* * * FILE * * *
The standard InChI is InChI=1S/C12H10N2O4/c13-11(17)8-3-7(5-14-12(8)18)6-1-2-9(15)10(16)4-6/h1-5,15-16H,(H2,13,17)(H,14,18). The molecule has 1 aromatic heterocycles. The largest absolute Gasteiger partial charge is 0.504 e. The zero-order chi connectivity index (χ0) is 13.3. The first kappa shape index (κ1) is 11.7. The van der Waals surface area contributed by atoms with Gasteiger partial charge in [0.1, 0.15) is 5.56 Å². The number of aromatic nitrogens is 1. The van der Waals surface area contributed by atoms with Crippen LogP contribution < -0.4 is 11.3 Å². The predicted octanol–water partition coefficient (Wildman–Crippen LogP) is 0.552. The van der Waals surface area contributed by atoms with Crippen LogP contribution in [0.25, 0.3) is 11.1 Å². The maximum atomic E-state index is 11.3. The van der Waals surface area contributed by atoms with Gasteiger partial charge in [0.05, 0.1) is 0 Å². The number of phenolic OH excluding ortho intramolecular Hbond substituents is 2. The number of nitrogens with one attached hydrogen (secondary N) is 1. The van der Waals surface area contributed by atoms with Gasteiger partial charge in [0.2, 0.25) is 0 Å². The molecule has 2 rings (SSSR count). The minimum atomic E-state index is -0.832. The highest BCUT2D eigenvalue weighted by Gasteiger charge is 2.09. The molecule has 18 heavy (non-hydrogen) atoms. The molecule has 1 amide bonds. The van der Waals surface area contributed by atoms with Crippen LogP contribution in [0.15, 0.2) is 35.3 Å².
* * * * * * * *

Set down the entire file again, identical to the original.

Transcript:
The standard InChI is InChI=1S/C12H10N2O4/c13-11(17)8-3-7(5-14-12(8)18)6-1-2-9(15)10(16)4-6/h1-5,15-16H,(H2,13,17)(H,14,18). The molecule has 1 aromatic heterocycles. The largest absolute Gasteiger partial charge is 0.504 e. The zero-order chi connectivity index (χ0) is 13.3. The first kappa shape index (κ1) is 11.7. The van der Waals surface area contributed by atoms with Gasteiger partial charge in [0.1, 0.15) is 5.56 Å². The number of aromatic nitrogens is 1. The van der Waals surface area contributed by atoms with Crippen LogP contribution < -0.4 is 11.3 Å². The predicted octanol–water partition coefficient (Wildman–Crippen LogP) is 0.552. The van der Waals surface area contributed by atoms with Crippen LogP contribution in [0.25, 0.3) is 11.1 Å². The maximum atomic E-state index is 11.3. The van der Waals surface area contributed by atoms with Gasteiger partial charge in [0.05, 0.1) is 0 Å². The number of phenolic OH excluding ortho intramolecular Hbond substituents is 2. The number of nitrogens with one attached hydrogen (secondary N) is 1. The van der Waals surface area contributed by atoms with Gasteiger partial charge in [0.2, 0.25) is 0 Å². The molecule has 2 rings (SSSR count). The minimum atomic E-state index is -0.832. The highest BCUT2D eigenvalue weighted by Gasteiger charge is 2.09. The molecule has 18 heavy (non-hydrogen) atoms. The molecule has 1 amide bonds. The van der Waals surface area contributed by atoms with Crippen LogP contribution in [0.15, 0.2) is 35.3 Å².